Running wild: Tigress goes missing in Maharashtra, officials clueless
Having failed to trace Jai, the tiger that vanished from Umred Karhandla Wildlife Sanctuary near Nagpur nearly eight months ago, Maharashtra's forest department is facing another challenge. A tigress has gone missing from Chaprala Wildlife Sanctuary in Gadchiroli.
The tigress was rescued from Brahmapuri and relocated to Chaprala on 4 November. It was fitted with a radio collar so that its movements could be monitored. Five days ago, however, the Forest Control Room "lost signal from the radio collar".
"It is true that the forest department has lost signal from the Ultra High Frequency, or UHF, radio collar fitted on the tigress, and they haven't been able to trace her so far. This is a serious issue that needs to be addressed on priority to ensure that the wild treasure of Maharashtra is saved," said a senior wildlife crime expert who did not want to be named.
The Principal Chief Conservator of Forests, Shree Bhagwan, confirmed this. "The collar stopped sending signals a few days ago. We are trying to find the tigress. I have got information from various people that the wild cat has moved to Alapalli division. It is also reported that she has made a kill in Alapalli, and is likely to settle there."
Although the forest officials insisted that the tigress was "safe", wildlife experts are circumspect.
One expert who did not want to be named pointed out that the various teams formed to trace the tigress are equipped with only UHF antennas for the task, and none have sighted the animal so far. "This is a classical example of the lackadaisical attitude of the forest department. They are not ready to learn from the embarrassment of the missing of Jai, the tiger that has been untraceable for eight months now. I am not sure if the tigress is safe, or if, God forbid, it would ever be traced," the expert said.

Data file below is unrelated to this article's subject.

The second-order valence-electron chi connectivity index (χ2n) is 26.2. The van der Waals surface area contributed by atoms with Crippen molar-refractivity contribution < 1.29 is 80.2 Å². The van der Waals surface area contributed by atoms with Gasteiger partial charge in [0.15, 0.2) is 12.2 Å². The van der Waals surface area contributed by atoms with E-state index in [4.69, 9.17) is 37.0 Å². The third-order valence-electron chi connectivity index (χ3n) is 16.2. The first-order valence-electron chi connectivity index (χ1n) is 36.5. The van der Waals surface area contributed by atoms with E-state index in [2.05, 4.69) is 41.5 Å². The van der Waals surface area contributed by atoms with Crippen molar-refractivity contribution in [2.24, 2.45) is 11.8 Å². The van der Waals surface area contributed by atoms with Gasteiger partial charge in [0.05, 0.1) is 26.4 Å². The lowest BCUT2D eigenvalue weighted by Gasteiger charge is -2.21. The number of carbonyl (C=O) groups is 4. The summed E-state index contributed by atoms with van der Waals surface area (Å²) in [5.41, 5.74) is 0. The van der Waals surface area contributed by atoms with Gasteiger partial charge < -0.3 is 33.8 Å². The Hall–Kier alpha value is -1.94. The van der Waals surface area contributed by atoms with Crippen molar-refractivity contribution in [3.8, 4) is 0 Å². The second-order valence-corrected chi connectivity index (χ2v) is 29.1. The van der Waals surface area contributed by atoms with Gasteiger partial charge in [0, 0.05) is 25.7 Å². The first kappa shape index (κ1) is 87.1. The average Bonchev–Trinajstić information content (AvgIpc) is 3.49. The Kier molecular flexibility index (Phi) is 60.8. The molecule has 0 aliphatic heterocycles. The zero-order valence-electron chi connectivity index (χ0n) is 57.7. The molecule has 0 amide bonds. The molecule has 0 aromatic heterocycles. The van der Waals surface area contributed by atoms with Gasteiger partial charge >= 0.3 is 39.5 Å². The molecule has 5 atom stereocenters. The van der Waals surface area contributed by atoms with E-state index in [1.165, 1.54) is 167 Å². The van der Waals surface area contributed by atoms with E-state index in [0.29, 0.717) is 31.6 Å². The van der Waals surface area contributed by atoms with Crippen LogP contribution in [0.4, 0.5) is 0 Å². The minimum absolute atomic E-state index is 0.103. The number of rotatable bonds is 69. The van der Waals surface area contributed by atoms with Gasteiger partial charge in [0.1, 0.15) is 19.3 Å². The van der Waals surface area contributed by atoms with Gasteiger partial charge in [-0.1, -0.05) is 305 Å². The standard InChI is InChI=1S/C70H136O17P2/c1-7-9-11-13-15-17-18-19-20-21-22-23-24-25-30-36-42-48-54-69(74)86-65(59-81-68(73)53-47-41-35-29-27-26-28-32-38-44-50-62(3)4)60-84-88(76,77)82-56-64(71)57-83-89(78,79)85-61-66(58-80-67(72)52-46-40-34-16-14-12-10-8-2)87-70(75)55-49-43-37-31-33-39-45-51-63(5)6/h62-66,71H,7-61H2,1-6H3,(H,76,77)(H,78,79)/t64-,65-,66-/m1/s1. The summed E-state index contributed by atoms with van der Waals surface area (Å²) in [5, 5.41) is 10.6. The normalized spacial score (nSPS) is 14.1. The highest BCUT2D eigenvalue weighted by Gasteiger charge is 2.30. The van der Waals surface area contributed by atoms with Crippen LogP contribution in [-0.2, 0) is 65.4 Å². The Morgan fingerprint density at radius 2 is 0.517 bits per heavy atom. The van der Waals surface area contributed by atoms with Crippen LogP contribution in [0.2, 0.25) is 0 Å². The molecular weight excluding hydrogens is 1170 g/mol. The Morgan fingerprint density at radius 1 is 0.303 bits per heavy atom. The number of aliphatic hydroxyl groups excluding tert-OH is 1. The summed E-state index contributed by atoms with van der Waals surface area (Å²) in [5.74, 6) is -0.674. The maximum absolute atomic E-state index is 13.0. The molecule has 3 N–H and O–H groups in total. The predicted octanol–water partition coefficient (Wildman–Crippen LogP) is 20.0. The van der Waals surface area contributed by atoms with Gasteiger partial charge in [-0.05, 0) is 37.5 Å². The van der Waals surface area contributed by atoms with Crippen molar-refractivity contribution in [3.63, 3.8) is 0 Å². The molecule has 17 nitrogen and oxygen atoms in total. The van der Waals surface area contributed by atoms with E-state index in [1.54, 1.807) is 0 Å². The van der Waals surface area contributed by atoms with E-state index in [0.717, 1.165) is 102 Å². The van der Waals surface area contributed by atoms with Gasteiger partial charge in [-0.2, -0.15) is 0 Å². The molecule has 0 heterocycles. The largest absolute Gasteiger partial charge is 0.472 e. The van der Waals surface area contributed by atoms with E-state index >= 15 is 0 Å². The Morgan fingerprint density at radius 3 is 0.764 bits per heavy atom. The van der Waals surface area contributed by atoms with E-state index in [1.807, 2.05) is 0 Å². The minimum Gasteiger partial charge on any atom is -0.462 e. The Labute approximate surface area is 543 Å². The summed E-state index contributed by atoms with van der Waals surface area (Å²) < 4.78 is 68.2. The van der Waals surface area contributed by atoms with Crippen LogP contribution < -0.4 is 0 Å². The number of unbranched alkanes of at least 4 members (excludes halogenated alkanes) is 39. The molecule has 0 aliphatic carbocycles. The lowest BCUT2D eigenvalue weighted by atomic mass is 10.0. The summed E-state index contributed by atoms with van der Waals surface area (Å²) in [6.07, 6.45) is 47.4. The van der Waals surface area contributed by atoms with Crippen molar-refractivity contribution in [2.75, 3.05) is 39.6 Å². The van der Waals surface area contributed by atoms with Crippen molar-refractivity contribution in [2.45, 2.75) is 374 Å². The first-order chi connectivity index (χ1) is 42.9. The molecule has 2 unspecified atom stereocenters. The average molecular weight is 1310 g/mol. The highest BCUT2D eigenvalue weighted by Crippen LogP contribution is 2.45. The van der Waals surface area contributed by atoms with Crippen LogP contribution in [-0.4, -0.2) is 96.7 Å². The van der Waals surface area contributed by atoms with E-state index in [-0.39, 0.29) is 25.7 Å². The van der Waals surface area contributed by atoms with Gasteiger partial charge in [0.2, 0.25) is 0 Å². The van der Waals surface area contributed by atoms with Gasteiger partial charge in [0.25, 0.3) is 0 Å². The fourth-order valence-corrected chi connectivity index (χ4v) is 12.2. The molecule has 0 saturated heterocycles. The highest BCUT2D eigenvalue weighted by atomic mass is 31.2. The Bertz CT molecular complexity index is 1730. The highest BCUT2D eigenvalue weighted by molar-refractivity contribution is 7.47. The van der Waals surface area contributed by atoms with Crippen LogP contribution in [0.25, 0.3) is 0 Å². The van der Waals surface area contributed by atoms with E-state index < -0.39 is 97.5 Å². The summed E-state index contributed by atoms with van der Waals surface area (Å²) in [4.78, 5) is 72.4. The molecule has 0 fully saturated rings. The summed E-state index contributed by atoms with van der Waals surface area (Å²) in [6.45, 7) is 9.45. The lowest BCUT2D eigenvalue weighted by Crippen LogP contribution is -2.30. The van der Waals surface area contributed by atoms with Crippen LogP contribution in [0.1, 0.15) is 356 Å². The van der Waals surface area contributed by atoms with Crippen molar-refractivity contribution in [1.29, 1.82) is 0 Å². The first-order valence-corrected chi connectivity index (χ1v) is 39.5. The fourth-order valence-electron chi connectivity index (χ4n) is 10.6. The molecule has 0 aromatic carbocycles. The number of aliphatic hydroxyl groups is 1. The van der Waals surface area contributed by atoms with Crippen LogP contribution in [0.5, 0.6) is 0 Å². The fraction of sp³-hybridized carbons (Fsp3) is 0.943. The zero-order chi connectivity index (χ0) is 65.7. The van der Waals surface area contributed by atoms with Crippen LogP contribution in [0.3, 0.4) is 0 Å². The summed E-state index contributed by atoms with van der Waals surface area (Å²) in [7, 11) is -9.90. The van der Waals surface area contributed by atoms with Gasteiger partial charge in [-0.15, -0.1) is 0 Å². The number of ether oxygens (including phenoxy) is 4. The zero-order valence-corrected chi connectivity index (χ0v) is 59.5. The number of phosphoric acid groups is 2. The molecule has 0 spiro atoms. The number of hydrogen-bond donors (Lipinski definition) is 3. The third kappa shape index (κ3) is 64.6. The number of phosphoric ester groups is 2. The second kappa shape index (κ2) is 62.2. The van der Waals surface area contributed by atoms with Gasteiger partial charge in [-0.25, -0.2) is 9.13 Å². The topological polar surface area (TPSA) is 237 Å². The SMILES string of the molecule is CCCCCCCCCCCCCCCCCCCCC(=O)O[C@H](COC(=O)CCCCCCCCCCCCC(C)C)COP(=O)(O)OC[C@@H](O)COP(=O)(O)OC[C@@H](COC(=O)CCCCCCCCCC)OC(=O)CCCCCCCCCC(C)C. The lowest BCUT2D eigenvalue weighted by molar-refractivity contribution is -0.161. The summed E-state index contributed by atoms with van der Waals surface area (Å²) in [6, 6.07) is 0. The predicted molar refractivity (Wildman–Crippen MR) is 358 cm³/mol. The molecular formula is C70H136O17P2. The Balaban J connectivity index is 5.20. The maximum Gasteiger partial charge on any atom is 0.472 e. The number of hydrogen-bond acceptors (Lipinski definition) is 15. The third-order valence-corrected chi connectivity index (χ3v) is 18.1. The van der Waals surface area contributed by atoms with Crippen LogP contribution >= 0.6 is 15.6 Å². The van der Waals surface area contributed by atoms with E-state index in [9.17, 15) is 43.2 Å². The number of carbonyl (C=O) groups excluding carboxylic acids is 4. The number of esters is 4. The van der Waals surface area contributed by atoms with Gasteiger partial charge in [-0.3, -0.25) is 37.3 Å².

Shree Bhagwan though is adamant. "As far as the tigress is concerned, we rely on reports from our staff. They claim the wild cat is moving in Alapalli division. This, in a way, is good because the division will again have a tiger population if this tigress settles there."
Such "false assurances", the crime expert said, are typical of the forest officials. For a long time after Jai vanished, the expert pointed out, they refused to acknowledge that Maharashtra's most celebrated wild cat was missing, or even that this was a cause for concern.
"Instead of speeding up search operations, the officials maintained that Jai was very much within the sanctuary. Crucial time was thus lost and the result is there for everyone to see. Had they acted swiftly, the situation might have been different. I don't have much hope that Jai is still alive," the crime expert said.
Indeed, recent decisions taken by the state's forest department, tasked with the protection of wildlife, have been arbitrary, if not apathetic. For instance, despite the ever present threat of poaching, the department has discontinued the programme to fit tigers with radio collars being implemented by experts from the Wildlife Institute of India. That too without giving any explanation.